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Oil stocks drop by nearly 10 million barrels - EIA


By David Gaffen
(Reuters) - U.S. crude stocks fell by nearly 10 million barrels last week, the most in nearly two years, as refiners processed a record amount of crude and exports also hit an all-time high, the Energy Information Administration said on Wednesday.
The rise in export demand to 3 million barrels a day, coupled with heavy demand from refineries, brought supply down by 9.9 million barrels, with sharp drawdowns in the Midwest, the Gulf and the West Coast, the three U.S. regions with the most storage.
Overall, stocks fell by 9.9 million barrels to 416.6 million barrels, the lowest since January, far exceeding expectations for a decrease of 2.6 million barrels.
On Tuesday, industry group American Petroleum Institute reported a 9-million-barrel draw, but its numbers are not always a precursor to the government figures.
Oil prices spiked after the report, with Brent crude rising 2 percent to $77.84 a barrel, the highest since May 31, while U.S. crude was up $1.93 a barrel, or 2.8 percent, to $72.46 a barrel, the highest for the U.S. benchmark since May 22.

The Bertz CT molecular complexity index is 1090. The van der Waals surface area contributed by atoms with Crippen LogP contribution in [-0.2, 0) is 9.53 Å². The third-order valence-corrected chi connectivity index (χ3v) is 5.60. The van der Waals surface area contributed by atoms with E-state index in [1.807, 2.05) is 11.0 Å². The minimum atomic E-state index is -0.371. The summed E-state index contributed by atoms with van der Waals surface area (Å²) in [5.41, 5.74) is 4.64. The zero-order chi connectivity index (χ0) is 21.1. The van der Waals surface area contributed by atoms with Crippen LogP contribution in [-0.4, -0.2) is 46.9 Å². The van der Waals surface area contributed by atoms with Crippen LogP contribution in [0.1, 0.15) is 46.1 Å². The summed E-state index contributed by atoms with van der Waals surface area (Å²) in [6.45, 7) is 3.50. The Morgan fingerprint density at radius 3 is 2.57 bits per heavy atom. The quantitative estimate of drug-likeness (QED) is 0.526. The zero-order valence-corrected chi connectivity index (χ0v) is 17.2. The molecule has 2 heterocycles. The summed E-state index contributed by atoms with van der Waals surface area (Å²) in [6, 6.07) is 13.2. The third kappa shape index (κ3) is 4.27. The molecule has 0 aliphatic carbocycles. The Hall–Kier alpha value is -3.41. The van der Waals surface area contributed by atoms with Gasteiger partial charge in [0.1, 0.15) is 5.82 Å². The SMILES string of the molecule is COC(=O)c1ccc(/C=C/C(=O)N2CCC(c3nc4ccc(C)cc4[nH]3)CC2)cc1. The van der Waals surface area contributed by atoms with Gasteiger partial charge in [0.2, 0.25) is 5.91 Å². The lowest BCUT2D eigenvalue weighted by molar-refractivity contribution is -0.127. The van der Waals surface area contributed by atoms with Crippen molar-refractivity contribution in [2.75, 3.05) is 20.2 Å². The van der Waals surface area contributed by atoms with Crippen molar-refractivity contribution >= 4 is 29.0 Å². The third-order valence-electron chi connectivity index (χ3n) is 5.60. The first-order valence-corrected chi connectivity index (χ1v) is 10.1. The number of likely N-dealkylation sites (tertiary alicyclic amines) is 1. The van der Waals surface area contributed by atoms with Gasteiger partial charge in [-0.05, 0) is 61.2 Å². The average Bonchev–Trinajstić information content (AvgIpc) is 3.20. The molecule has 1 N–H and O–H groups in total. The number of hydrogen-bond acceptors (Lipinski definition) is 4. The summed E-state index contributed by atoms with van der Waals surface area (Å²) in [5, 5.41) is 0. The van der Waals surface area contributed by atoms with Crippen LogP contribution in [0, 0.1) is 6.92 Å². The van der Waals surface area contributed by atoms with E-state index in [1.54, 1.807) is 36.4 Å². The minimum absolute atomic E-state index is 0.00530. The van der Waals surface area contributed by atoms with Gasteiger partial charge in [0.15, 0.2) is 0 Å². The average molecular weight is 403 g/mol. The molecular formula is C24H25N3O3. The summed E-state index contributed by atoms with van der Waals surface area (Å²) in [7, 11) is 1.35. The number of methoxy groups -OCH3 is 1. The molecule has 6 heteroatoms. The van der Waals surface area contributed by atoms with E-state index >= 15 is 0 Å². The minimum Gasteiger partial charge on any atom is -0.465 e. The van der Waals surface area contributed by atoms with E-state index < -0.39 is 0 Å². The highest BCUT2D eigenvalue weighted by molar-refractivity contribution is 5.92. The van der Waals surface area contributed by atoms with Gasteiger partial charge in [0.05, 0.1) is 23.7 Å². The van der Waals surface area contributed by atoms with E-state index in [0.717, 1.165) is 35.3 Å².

Refinery crude runs rose by 115,000 barrels per day, EIA data showed. Refinery utilization rates were up by 0.8 percentage points, increasing to 97.5 percent, the highest since 2001. Refiners processed 17.8 million bpd in the most recent week, a new record.
"You're seeing the market react to a situation where the market is going to be very tight right now as refiners really ramp up to meet demand," said Phil Flynn, analyst with Price Futures Group in Chicago.
Crude stocks at the Cushing, Oklahoma, delivery hub fell by 2.7 million barrels, EIA said, due in part to an outage at a Syncrude facility in Canada that is keeping barrels from getting to Cushing. That may continue to keep markets tight in the coming weeks, traders said.
"Next week, you're going to have a Cushing storage number that includes seven days of the Syncrude outage. The math there would imply that you'd get an even bigger draw than this week," said Bob Yawger, director of energy futures at Mizuho.
Gasoline stocks rose by 1.2 million barrels, compared with analysts' expectations in a Reuters poll for a 1.3-million-barrel gain.
Distillate stockpiles, which include diesel and heating oil, were up by 15,000 barrels, versus expectations for a 774,000-barrel increase, the EIA data showed.
Net U.S. crude imports fell last week by 512,000 barrels per day.
(Reporting By David Gaffen, Stephanie Kelly and Ayenat Mersie; Editing by Jeffrey Benkoe)

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First Published: Jun 28 2018 | 11:11 AM IST

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